It follows simillar findings in Donegal where exceedances were noted in Killybegs, Carrigart-Downings and Donegal (Lough Eske) in 2017 as well as low level detections in many other supplies
Drinking water supplies are vulnerable to contamination
Commenting ahead of the 2018 spraying season, Andrew Boylan, Irish Water’s Regional Drinking Water Compliance Specialist, said providing safe, clean drinking water for all is our first priority and in Ireland, the majority (82pc) of drinking water supplies come from surface water sources (water from rivers, lakes and streams). Such supplies he said are vulnerable to contamination from land and animal run-off.
Two different supplies in County Longford have seen the herbicide MCPA detected over the past two years, albeit mostly at very low levels.
MCPA is used mainly for eradicating rushes, a problem for many years on Irish farms and one that looks like continuing for many more years. It is also found in other weed killer formulations used by gardeners and growers, so its use is quite widespread.
Dr. Aidan Moody, Chair of NPDWAG, added “The continued engagement of all stakeholders, working in partnership, is needed to tackle this issue. Users of pesticides should make sure that they are aware of the best practice measures that should be followed to protect water quality.”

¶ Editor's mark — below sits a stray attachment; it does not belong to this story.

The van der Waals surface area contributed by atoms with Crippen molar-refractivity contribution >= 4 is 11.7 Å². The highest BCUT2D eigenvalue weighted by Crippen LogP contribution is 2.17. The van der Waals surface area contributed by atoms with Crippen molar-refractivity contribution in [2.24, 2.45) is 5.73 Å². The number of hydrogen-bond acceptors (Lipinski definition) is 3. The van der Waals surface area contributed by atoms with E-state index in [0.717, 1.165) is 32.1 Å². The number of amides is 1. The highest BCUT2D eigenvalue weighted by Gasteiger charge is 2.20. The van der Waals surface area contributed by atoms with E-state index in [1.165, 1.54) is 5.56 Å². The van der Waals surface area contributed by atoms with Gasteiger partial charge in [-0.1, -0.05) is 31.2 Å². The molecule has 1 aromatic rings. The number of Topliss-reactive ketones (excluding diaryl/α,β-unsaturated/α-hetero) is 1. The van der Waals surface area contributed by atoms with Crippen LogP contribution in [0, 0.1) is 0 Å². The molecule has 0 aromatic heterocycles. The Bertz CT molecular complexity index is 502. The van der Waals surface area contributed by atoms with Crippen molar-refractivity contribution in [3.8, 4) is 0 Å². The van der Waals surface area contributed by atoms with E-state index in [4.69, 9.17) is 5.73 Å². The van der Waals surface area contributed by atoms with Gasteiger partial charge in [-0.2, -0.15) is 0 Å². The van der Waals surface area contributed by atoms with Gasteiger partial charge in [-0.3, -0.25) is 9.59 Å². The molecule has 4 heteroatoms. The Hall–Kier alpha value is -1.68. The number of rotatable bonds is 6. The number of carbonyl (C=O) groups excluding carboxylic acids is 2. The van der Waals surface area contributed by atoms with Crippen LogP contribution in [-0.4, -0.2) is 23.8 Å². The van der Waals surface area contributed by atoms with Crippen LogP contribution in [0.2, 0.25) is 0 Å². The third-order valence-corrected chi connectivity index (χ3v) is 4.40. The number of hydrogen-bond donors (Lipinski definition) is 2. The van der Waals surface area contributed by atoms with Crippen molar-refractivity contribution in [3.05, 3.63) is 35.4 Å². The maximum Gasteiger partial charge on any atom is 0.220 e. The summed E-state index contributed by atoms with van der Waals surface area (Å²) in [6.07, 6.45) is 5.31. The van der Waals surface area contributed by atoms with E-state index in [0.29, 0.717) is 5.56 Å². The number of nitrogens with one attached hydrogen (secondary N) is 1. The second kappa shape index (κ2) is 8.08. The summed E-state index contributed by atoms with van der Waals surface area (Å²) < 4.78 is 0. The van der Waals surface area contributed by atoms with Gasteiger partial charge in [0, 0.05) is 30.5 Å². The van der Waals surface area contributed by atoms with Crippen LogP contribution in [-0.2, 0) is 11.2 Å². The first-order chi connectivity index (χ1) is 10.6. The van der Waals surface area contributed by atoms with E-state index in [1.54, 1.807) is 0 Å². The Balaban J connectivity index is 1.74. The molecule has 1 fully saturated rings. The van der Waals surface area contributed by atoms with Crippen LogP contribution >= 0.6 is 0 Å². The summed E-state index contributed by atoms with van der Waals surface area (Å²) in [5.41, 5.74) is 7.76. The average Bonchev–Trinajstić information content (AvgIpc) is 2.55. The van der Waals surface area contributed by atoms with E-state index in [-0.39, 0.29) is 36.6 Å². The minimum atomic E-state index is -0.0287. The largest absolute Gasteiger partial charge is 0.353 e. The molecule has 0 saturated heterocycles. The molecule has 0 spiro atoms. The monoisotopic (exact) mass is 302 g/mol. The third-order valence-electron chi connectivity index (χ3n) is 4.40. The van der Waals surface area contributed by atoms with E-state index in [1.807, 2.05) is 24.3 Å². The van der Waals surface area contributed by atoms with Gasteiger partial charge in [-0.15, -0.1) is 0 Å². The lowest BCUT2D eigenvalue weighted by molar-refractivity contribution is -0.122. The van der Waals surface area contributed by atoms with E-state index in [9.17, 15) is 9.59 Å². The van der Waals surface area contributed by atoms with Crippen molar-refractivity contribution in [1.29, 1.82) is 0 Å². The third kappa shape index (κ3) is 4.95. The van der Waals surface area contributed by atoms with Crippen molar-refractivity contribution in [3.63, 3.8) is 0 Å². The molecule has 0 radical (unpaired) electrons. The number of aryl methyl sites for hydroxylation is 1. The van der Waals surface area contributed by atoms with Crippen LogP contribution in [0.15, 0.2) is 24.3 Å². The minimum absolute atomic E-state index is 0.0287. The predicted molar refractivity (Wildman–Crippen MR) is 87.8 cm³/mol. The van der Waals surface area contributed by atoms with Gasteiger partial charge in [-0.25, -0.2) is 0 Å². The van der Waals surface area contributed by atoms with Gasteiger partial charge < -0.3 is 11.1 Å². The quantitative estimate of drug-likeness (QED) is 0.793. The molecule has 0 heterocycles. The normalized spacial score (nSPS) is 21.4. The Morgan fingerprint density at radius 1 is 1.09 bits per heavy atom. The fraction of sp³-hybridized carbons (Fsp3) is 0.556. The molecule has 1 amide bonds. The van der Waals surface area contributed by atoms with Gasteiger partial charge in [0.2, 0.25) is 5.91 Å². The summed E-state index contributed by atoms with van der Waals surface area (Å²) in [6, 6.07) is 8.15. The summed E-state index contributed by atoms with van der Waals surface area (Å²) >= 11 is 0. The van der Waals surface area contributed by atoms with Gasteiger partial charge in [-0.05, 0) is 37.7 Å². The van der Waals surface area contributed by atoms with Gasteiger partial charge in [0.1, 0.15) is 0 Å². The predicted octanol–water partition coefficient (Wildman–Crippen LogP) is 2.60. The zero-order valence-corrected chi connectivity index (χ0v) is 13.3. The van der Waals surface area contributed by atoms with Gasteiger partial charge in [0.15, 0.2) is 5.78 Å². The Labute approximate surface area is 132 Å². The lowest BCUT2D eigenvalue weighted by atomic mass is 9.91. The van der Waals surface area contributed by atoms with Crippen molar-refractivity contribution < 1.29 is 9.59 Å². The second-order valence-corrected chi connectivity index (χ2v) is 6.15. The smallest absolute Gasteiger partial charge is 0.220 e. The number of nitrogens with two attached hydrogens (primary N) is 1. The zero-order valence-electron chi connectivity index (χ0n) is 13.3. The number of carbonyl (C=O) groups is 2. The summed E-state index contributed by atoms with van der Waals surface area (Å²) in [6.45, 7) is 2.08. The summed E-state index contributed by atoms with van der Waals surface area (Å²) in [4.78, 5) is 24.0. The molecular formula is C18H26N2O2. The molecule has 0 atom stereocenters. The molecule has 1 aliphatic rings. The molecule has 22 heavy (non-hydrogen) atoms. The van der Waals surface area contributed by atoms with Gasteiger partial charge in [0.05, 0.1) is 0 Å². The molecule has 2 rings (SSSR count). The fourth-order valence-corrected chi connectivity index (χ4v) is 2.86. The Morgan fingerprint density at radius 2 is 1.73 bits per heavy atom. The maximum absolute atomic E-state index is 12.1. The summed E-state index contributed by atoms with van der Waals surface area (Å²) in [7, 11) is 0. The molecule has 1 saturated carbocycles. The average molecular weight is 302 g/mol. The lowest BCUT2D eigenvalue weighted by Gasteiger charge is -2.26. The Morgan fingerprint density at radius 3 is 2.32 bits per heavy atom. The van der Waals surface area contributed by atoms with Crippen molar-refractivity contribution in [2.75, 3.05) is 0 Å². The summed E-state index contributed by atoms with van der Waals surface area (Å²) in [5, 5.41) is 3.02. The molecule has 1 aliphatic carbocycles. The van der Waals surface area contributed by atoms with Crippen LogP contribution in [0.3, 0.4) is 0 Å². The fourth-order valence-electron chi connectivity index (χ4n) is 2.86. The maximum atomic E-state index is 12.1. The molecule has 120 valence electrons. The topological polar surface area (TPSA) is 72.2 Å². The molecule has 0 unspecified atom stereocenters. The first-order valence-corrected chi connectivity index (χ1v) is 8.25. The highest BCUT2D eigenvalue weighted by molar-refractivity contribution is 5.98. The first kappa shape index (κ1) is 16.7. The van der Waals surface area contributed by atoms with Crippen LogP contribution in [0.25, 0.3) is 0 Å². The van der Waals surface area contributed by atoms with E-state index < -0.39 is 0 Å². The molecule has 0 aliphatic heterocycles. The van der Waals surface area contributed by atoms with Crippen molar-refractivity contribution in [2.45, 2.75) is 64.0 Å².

Detections of pesticides in drinking water found across the country
Spring is a time of year for new growth and many people are getting back out into their fields and gardens to assess the effects of winter and prepare for the year ahead. In many cases, they are finding that weeds of various kinds have taken over and action needs to be taken to leave space for the plants they want to grow.
Pesticide users urged to follow best practice
The basic steps in reducing pesticide risks are as follows:
- Choose the right pesticide product
- Read and follow the product label
- Determine the right amount to purchase and use
- Don’t spray if rain or strong wind is forecast in the next 48 hours
- Make sure you are aware of the location of all nearby water courses
- Comply with any buffer zone specified on the product label to protect the aquatic environment. Mark out the specified buffer zone from the edge of the river or lake or other water course
- Never fill a sprayer directly from a water course or carry out mixing, loading or other handling operations beside a water course
- Avoid spills, stay well back from open drains and rinse empty containers 3 times into the sprayer
- Store and dispose of pesticides and their containers properly
The efforts to reduce the incidence of these detections are being coordinated by the NPDWAG. This group is chaired by the Department of Agriculture, Food and the Marine.
All of the key stakeholders are represented in this group and include other Government departments and agencies; local authorities; industry representative bodies; farming organisations; water sector organisations; and amenity sector organisations.
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